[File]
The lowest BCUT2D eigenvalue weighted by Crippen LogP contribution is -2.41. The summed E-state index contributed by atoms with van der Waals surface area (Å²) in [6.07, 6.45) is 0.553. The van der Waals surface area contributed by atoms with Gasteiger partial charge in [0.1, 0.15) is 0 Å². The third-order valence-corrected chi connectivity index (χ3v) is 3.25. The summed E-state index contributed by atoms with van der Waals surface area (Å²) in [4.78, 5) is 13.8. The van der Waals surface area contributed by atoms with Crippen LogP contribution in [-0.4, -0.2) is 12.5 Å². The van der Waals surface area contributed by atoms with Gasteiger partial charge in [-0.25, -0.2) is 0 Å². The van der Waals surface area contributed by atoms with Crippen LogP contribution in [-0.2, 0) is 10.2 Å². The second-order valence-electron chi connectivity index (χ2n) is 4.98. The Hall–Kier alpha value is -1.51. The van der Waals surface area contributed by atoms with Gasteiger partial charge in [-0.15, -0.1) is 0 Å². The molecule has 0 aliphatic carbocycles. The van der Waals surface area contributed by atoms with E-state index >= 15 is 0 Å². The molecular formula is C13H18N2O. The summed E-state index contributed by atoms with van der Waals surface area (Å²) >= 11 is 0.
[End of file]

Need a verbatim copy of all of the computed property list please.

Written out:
The lowest BCUT2D eigenvalue weighted by Crippen LogP contribution is -2.41. The summed E-state index contributed by atoms with van der Waals surface area (Å²) in [6.07, 6.45) is 0.553. The van der Waals surface area contributed by atoms with Gasteiger partial charge in [0.1, 0.15) is 0 Å². The third-order valence-corrected chi connectivity index (χ3v) is 3.25. The summed E-state index contributed by atoms with van der Waals surface area (Å²) in [4.78, 5) is 13.8. The van der Waals surface area contributed by atoms with Crippen LogP contribution in [-0.4, -0.2) is 12.5 Å². The van der Waals surface area contributed by atoms with Gasteiger partial charge in [-0.25, -0.2) is 0 Å². The van der Waals surface area contributed by atoms with Crippen LogP contribution in [-0.2, 0) is 10.2 Å². The second-order valence-electron chi connectivity index (χ2n) is 4.98. The Hall–Kier alpha value is -1.51. The van der Waals surface area contributed by atoms with Gasteiger partial charge in [-0.15, -0.1) is 0 Å². The molecule has 0 aliphatic carbocycles. The van der Waals surface area contributed by atoms with E-state index >= 15 is 0 Å². The molecular formula is C13H18N2O. The summed E-state index contributed by atoms with van der Waals surface area (Å²) >= 11 is 0.